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Dutch couple

The road rose to a 240m summit then rose again towards a 386m summit. I was back up at snow-covered plateau level which was worrying after the last few days. This time I seemed to be travelling in my own little dry patch as the clouds were moving south at the same rate. More good luck.

Bang!

There was a noise from the back of my bike. I heard and felt a thud thud on every rotation of the wheel. Something was wrong. I stopped. The metal wheel rim had cracked. I've never had that happen before. I looked limited, for now. But my brake was rubbing against it. I had to disconnect the rear brake and sheepishly continued. I was 60km from Alta on tops that might entertain a blizzard. I didn't want to camp here.

I slowly pedalled over the summit and was dropping down to the 240m mark, with about 40km to go, when another problem hit. My right pedal was suddenly at a funny angle. It was unscrewing itself! I tried to tighten it but it wouldn't fit. It was as if it were the wrong size. Has the cold of the past few days shrunk the metal differently? To make matters worse my front fork has seemed a bit shaky for the past few days. I tried freewheeling down for a bit. That worked until I reached a plateau. Trying to pedal with only one pedal becomes really hard with the slightest slope. I had 27km to go. I pushed my bike 7km uphill to another summit. At this point I realised it was getting late and if I got to Alta it would be at about 1am. Instead I resolved to wild camp in a little wooded area next to the road to recuperate. I ate all of my Roullade cake.

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My friend Amy drew this picture of me

A friend on the road

By Stuart Lowe on

I had a very late start this morning. I laid in hoping the cold rain would stop so I could take down my tent. It eased and I slowly packed then had a big pot of porridge (with Nutella and banana as is now standard).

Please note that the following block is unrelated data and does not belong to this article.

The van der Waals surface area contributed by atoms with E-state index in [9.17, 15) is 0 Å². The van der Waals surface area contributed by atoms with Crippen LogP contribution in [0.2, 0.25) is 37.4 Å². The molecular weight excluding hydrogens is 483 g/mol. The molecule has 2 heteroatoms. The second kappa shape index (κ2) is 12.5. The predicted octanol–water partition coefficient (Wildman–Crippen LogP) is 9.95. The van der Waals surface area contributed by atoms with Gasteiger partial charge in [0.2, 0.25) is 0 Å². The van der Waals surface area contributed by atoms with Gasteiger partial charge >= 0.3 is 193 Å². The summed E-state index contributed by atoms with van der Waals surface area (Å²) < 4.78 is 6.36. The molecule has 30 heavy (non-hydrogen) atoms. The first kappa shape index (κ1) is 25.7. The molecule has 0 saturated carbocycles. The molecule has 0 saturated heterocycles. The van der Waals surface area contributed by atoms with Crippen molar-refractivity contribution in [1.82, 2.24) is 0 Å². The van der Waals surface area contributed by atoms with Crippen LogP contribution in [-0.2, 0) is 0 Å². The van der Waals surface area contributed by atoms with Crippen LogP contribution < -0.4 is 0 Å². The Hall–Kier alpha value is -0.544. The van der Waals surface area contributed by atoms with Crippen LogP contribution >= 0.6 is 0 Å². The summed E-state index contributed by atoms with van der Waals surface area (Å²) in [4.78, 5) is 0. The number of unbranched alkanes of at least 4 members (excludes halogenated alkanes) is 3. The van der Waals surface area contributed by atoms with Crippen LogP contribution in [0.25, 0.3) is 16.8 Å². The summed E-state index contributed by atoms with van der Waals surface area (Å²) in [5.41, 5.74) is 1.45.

I cycled into town and tried to sort my brakes outside the Tourist information office before being slightly rudely asked to move by someone wanting to sell tours to tourists disembarking from the Hurtigruten. One American lady came up to me and earnestly asked me if there was WiFi. Another couple asked me where they could find an ATM. Once again I was stood with a heavily loaded bike and was mistaken for a local.

I went to the Coop to get food for the next couple of days and was stunned to find a little jar of pesto for 4.90 NOK. I thought they may have put the decimal point in the wrong place given Norwegian prices. They hadn't. Bargain!

I then hit the road proper and reached my first tunnel. This one was 4km long. It was noisy, especially when cars or camper vans or tourist buses went by. But it was easier than I thought. Plus it was flat.

A few kilometres after that one I got to a second. This was the big one; 6870m of road that went under the sea to the mainland. It was 3km down, a kilometre of flat, then 3km uphill. At the lowest it was 212m below sea level.

On the mainland, the road was easier than the last few days. The rain was now intermittent and light. The cold north easterly had lessened a bit.

Off in the distance I saw what looked like a figure on the road. It was! I stopped to find Brendan, an adventurous Australian, walking from Nordkapp to Oslo. Actually he started on a spit of last about 100m further north than Nordkapp. Realising I could have a proper conversation, I asked if I could walk with him for a bit. I pushed my bike and we chatted about our trips, our countries, and life. At some point he said he'd like to stop for a water break. I asked him if he'd like a cup of tea. He said yes so I produced my flask. I apologised for the lack of milk. It transpired that he had 20 days of food in his backpack but it was all in powdered form. So, I offered to make a fried egg sandwich. I wouldn't get top marks for presentation but sharing hot sandwiches and tea on the desolate side of a fjord was a simple pleasure. I also gave him a banana and some chocolate to keep him going. It is important to help out those in a tougher situation.